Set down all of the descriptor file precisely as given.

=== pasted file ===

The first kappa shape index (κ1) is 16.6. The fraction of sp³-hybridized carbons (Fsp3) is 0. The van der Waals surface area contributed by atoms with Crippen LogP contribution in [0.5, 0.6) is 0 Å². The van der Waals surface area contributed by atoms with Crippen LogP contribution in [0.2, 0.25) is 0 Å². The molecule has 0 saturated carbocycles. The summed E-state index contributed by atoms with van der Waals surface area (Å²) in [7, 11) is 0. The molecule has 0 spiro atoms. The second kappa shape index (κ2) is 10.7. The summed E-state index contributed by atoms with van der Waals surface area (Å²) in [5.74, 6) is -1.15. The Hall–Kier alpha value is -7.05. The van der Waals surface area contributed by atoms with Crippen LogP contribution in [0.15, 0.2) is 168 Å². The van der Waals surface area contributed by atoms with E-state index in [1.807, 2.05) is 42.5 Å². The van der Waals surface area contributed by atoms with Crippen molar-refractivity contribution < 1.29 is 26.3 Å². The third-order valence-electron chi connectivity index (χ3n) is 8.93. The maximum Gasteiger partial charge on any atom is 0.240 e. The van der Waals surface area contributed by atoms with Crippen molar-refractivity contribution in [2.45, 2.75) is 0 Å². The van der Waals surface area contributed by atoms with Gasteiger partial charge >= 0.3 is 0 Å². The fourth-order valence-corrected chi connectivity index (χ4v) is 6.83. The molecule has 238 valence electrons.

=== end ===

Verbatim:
The first kappa shape index (κ1) is 16.6. The fraction of sp³-hybridized carbons (Fsp3) is 0. The van der Waals surface area contributed by atoms with Crippen LogP contribution in [0.5, 0.6) is 0 Å². The van der Waals surface area contributed by atoms with Crippen LogP contribution in [0.2, 0.25) is 0 Å². The molecule has 0 saturated carbocycles. The summed E-state index contributed by atoms with van der Waals surface area (Å²) in [7, 11) is 0. The molecule has 0 spiro atoms. The second kappa shape index (κ2) is 10.7. The summed E-state index contributed by atoms with van der Waals surface area (Å²) in [5.74, 6) is -1.15. The Hall–Kier alpha value is -7.05. The van der Waals surface area contributed by atoms with Crippen LogP contribution in [0.15, 0.2) is 168 Å². The van der Waals surface area contributed by atoms with E-state index in [1.807, 2.05) is 42.5 Å². The van der Waals surface area contributed by atoms with Crippen molar-refractivity contribution < 1.29 is 26.3 Å². The third-order valence-electron chi connectivity index (χ3n) is 8.93. The maximum Gasteiger partial charge on any atom is 0.240 e. The van der Waals surface area contributed by atoms with Crippen molar-refractivity contribution in [2.45, 2.75) is 0 Å². The van der Waals surface area contributed by atoms with Gasteiger partial charge >= 0.3 is 0 Å². The fourth-order valence-corrected chi connectivity index (χ4v) is 6.83. The molecule has 238 valence electrons.